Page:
Head of Pro-Life Group Promises $41M to Support Trump for 2020 Election Cycle

June 4, 2019 Updated: June 4, 2019

The head of the United States’s largest pro-life group announced June 3 a plan to spend $41 million to support President Trump and pro-life members of Congress in the 2020 election cycle, while advocating for more abortion restrictions at the state level.

According to The Hill, the president of the Susan B. Anthony List, Marjorie Dannenfelser, said that the ultimate goal is to overturn Roe v. Wade, the Supreme Court decision that legalized abortion nationwide.

“We’ll work closely with our local allies on the most ambitious pro-life legislative agenda in history to aggressively challenge, erode, and finally overturn Roe v. Wade,” Dannenfelser said at the organization’s annual fundraising dinner in Washington on June 3, The Hill reported.

“On top of this, we’ll be protecting our pro-life Senate majority, increasing our ranks in the House, and re-electing Donald Trump.”

Marjorie Dannenfelser
Marjorie Dannenfelser, president of Susan B. Anthony List, speaks at the Marriott Marquis Hotel in New York City on June 21, 2016. (Drew Angerer/File/Getty Images)

The SBA List is considered a powerful group that supports the campaigns of pro-life lawmakers at the federal and state levels. It held its 12th annual Campaign for Life Gala on June 3.

“Going into 2020, abortion extremists are giving us an unlikely gift, are they not?” Dannenfelser said on the night. “They know that the Roe regime is unwinding and coming to an end. They are overreaching.”

Dannenfelser supported the Trump campaign in 2016 as the chair of its pro-life coalition.

She said that the recent abortion bans in states such as Alabama and Ohio are glimpses of an “awakening” in the pro-life movement, and called them some of the “strongest bills ever,” according to The Hill.

“State lawmakers acting on their constituents’ will have been emboldened to advance pro-life legislation like never before,” she said.

Being Pro-Abortion ‘is not Real Feminism’

Nikki Haley, former U.N. ambassador under the Trump administration, delivered the keynote speech on the night, saying she had faced difficulties trying to get pregnant.

“We struggled for many years riding a rollercoaster of false hopes and painful disappointment,” she said, according to The Hill. “These experiences, the good and the bad, solidified for me what I had known long ago intellectually—that each and every life is a gift from God.”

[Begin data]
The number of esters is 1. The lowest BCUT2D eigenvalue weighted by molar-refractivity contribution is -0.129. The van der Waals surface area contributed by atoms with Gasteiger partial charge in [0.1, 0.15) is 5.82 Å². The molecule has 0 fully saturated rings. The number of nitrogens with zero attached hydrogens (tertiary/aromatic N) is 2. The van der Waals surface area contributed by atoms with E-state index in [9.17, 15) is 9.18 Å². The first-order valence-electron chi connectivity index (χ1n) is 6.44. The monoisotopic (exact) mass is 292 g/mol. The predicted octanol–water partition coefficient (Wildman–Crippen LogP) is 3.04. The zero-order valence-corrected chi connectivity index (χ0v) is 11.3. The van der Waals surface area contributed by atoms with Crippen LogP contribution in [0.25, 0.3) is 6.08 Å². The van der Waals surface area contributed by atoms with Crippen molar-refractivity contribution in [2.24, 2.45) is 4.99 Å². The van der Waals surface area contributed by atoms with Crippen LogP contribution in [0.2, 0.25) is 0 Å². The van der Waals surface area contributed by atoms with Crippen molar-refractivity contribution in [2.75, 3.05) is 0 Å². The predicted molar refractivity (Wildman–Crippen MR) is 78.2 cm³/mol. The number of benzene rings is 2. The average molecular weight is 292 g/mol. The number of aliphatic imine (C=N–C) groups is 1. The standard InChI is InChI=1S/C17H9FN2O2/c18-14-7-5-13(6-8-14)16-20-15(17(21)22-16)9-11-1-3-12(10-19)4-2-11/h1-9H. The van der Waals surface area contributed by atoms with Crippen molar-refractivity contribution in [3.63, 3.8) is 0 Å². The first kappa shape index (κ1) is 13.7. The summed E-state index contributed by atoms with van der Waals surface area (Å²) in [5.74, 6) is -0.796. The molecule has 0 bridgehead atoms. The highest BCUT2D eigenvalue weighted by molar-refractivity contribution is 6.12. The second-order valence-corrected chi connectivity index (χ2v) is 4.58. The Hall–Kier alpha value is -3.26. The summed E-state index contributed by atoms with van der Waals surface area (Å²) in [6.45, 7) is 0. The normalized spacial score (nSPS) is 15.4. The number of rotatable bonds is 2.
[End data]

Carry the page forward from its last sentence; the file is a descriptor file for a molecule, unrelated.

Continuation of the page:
President Trump Meets With UN Ambassador Nikki Haley
President Donald Trump and Nikki Haley in the Oval Office in Washington on Oct. 9, 2018. (Mark Wilson/File/Getty Images)





According to a leaked transcript from Axios, Haley said that being pro-abortion “is not real feminism.”

“Unfortunately, many on the left use the abortion debate to divide women and demand conformity. They do this in the name of feminism. But that is not real feminism,” the transcript read. “The idea that women must adhere to a particular set of values is one of the most anti-women ideas in today’s culture. It is a rejection of the ideas of equality and tolerance that the women’s movement is supposed to be about.”

Haley also said that the discussion around abortion issues should be focused on the baby’s right to live.

“Being pro-life is not about being for or against women. It is about being for a baby’s right to live—the most basic right there is.”

Roe v. Wade

The Roe v. Wade ruling in 1973 prohibited states from banning abortions prior to when the fetus is deemed “viable”—that is, potentially able to live outside its mother’s womb.

In Roe v. Wade, the U.S. Supreme Court said that if unborn children are persons, then they have the right to life. The decision concluded that unborn children are not persons, and acknowledged that the case to prohibit states from banning abortions would “collapse” if “the fetus is a person,” because then its “right to life would then be guaranteed” by the Constitution.

Recent Abortion-Ban Bills

Recently, the Democratic governor of Louisiana, John Bel Edwards, signed into law a bill that would make it unlawful to carry out an abortion after a fetal heartbeat is detected.

Edwards’ move made Louisiana the fifth state in the country, behind Georgia, Kentucky, Mississippi, and Ohio, to support the so-called heartbeat bill.

The bill says the prohibition will go into effect if a similar law in Mississippi is upheld by a federal appeals court. But so far, a federal judge temporarily blocked that Mississippi law on May 24.

In Missouri, lawmakers recently approved an 8-week ban on abortion. Meanwhile, Alabama has recently banned nearly all abortions—the exception being for cases where abortion is needed to prevent a serious health risk to the mother.

None of the heartbeat laws or abortion bans have yet come into effect.

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